Another thing that reflects the changes and development of Hip-Hop in terms of shaping up and getting more depth, is the conscious lyrics that many younger artists are using. In an age where many of the biggest Hip-Hop hits are addressing superficial matters, there are more and more upcoming artists who rap about deeper matters. Artists such as Cordae, BEAM, Buddy, Denzel Curry, DUCKWRTH, and many others write about deeper subjects involving their feelings, thoughts, and opinions on various matters such as day to day struggles, love life, childhood experiences, their growing up process, criticism of social matters, and many times even politics. These subjects have never disappeared from Hip-Hop, some of the biggest names in the industry have been keeping and guarding them this whole time. Expressing their thoughts, feelings, and opinions without borders or limitations - the very things Hip-Hop stands for as a rebellious genre. Kendrick Lamar is a great example for that, and it is no wonder that he is considered one of the greatest rappers of all time (if not THE greatest). Artists like Kendrick, J Cole, Tyler The Creator, Freddie Gibbs, and Joey Bada$$ have kept true Hip-Hop’s values alive, and it is great to see that their presence and influence is truly starting to affect the younger generation of rappers - securing Hip-Hop’s future as a genre and culture.

With Hip-Hop breaking into the mainstream, a lot of its charm seems to have faded away. 1 hit artists emerged, and pop culture had its effect on the genre. On one end it’s a good thing since Hip-Hop is getting a lot more attention nowadays and is considered one of the most popular genres in the world, however it also had negative effects on the culture as the discussions within the Hip-Hop community is more often addressing superficial & commercial matters, which is not what true Hip-Hop is about. Many artists started to try and break into the mainstream attempting to earn money and gain fame, adding to that the overflow of information and music going around the internet, artists started creating shorter projects and singles releasing music very often in order to stay relevant. Compared to projects from earlier days of Hip-Hop which usually consisted of a lot more content, though, feelings, and much stronger messages - making them absolutely timeless. Quantity became a lot more important than quality to many rappers, a thing that shows its effect in terms of the instant fall many of them experience shortly after breaking, and the huge change of the listeners and fans. This many times hurts the artist's message, and makes the whole thing just a temporary trend. However this is also something that seems to be changing and shifting back to its origin. More and more artists take longer time in between projects in order to get the best out of themselves, even with the risk of being no longer relevant. Younger artists are understanding that in order for them to rise and shine above other artists, they have to put out the best music possible.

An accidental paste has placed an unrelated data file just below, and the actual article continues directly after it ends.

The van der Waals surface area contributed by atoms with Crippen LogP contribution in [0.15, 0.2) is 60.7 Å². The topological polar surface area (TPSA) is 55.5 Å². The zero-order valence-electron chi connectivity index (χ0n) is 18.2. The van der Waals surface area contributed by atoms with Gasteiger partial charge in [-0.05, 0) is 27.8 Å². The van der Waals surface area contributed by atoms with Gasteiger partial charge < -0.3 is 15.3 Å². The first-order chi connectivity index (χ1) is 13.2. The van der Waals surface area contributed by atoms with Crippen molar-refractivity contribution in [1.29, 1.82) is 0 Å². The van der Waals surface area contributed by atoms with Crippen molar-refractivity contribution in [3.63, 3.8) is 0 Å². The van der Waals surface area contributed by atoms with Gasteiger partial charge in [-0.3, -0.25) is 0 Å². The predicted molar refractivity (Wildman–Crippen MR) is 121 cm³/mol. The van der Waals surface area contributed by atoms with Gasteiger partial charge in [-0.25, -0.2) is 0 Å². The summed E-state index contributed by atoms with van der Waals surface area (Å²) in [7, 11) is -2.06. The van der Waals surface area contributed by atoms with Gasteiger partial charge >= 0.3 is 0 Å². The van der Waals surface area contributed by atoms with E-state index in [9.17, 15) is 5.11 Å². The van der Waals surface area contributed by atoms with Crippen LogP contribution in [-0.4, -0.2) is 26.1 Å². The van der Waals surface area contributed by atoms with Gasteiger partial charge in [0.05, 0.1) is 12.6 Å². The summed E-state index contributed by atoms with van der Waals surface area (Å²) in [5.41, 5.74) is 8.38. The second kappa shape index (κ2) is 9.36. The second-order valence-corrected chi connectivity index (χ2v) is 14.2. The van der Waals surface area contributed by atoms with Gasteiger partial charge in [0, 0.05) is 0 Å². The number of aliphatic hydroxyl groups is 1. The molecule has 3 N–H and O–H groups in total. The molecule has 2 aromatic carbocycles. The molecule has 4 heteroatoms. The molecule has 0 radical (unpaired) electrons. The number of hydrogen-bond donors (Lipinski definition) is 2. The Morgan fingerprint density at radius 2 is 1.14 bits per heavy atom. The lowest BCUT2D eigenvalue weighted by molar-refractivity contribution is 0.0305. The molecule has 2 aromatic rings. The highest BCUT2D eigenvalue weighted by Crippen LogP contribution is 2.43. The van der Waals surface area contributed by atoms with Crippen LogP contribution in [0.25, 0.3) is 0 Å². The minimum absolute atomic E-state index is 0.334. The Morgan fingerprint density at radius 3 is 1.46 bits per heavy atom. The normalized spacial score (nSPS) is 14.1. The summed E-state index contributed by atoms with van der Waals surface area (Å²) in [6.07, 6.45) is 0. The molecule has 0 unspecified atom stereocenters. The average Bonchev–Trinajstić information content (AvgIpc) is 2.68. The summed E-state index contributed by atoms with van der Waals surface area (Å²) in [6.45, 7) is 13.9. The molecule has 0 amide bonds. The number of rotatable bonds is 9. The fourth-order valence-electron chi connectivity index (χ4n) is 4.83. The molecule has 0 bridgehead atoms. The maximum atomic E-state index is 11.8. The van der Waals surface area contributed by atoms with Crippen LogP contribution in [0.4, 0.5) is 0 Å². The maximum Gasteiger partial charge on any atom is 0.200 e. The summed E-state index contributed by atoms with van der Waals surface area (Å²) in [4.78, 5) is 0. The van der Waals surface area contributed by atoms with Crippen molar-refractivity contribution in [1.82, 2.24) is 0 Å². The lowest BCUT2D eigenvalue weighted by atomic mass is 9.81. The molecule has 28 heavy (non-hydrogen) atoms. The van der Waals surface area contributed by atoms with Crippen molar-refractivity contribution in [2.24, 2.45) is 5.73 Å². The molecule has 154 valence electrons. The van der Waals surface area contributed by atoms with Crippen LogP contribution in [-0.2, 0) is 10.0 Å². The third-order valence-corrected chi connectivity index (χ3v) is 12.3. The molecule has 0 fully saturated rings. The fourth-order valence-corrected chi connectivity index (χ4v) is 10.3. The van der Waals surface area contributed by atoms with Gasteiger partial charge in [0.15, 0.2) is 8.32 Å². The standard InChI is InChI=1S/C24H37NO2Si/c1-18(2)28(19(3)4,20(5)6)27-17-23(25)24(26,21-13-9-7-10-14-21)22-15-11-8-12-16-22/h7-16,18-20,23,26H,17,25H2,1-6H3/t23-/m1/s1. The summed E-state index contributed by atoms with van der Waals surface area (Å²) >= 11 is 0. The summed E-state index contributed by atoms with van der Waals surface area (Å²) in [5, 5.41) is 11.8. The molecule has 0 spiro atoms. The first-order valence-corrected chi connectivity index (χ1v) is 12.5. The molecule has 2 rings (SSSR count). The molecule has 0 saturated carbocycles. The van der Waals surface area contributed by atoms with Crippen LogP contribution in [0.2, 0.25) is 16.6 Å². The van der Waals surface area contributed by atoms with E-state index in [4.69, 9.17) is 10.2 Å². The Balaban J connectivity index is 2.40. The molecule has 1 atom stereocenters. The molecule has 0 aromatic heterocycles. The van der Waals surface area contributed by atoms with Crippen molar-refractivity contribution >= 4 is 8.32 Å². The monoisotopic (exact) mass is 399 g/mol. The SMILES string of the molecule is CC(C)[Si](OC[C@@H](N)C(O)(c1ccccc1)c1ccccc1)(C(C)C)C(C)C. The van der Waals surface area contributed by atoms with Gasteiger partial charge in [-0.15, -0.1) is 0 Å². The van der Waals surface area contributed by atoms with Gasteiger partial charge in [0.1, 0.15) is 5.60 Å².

Hip-Hop music is influenced by so many different genres, features so many different sounds, and is basically an infusion of everything. It is built and based on merging genres and using different musical elements. It seems like Hip-Hop reached a point, in which it is no longer depending on other genres. Hip-Hop is influencing itself, and artists use the fairly short, though very large and deep history of the genre and culture in order to find new inspiration and keep themselves, and their beloved genre constantly relevant. Deeper lyrics, quality productions, putting the feelings & thoughts into the music is what Hip-Hop is about. It’s about telling a story, expressing the different struggles, it’s about spreading love, and about working hard in order to achieve success. Hip-Hop’s true roots and values are slowly sinking back into the music and culture, without authenticity nothing can stay for long. Hip-Hop is becoming authentic again, and that is exactly why it will stay true, and will stay around for a long time.